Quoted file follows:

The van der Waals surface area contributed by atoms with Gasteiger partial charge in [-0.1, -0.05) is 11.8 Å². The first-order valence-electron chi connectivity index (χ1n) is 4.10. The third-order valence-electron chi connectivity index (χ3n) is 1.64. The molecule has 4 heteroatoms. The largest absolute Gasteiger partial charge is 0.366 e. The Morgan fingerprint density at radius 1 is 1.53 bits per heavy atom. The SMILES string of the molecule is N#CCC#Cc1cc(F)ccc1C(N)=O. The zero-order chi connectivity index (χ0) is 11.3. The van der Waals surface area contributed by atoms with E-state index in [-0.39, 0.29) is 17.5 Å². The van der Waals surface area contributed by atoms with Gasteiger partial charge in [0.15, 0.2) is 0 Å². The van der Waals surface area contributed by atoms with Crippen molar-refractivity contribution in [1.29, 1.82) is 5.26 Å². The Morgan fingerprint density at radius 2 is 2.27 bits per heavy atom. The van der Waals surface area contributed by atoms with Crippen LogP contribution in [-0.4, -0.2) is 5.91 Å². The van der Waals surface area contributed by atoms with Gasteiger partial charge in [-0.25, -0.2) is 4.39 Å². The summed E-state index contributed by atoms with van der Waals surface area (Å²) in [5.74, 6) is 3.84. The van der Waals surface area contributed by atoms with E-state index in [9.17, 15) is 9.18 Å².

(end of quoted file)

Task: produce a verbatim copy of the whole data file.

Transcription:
The van der Waals surface area contributed by atoms with Gasteiger partial charge in [-0.1, -0.05) is 11.8 Å². The first-order valence-electron chi connectivity index (χ1n) is 4.10. The third-order valence-electron chi connectivity index (χ3n) is 1.64. The molecule has 4 heteroatoms. The largest absolute Gasteiger partial charge is 0.366 e. The Morgan fingerprint density at radius 1 is 1.53 bits per heavy atom. The SMILES string of the molecule is N#CCC#Cc1cc(F)ccc1C(N)=O. The zero-order chi connectivity index (χ0) is 11.3. The van der Waals surface area contributed by atoms with E-state index in [-0.39, 0.29) is 17.5 Å². The van der Waals surface area contributed by atoms with Gasteiger partial charge in [0.15, 0.2) is 0 Å². The van der Waals surface area contributed by atoms with Crippen molar-refractivity contribution in [1.29, 1.82) is 5.26 Å². The Morgan fingerprint density at radius 2 is 2.27 bits per heavy atom. The van der Waals surface area contributed by atoms with Crippen LogP contribution in [-0.4, -0.2) is 5.91 Å². The van der Waals surface area contributed by atoms with Gasteiger partial charge in [-0.25, -0.2) is 4.39 Å². The summed E-state index contributed by atoms with van der Waals surface area (Å²) in [5.74, 6) is 3.84. The van der Waals surface area contributed by atoms with E-state index in [9.17, 15) is 9.18 Å².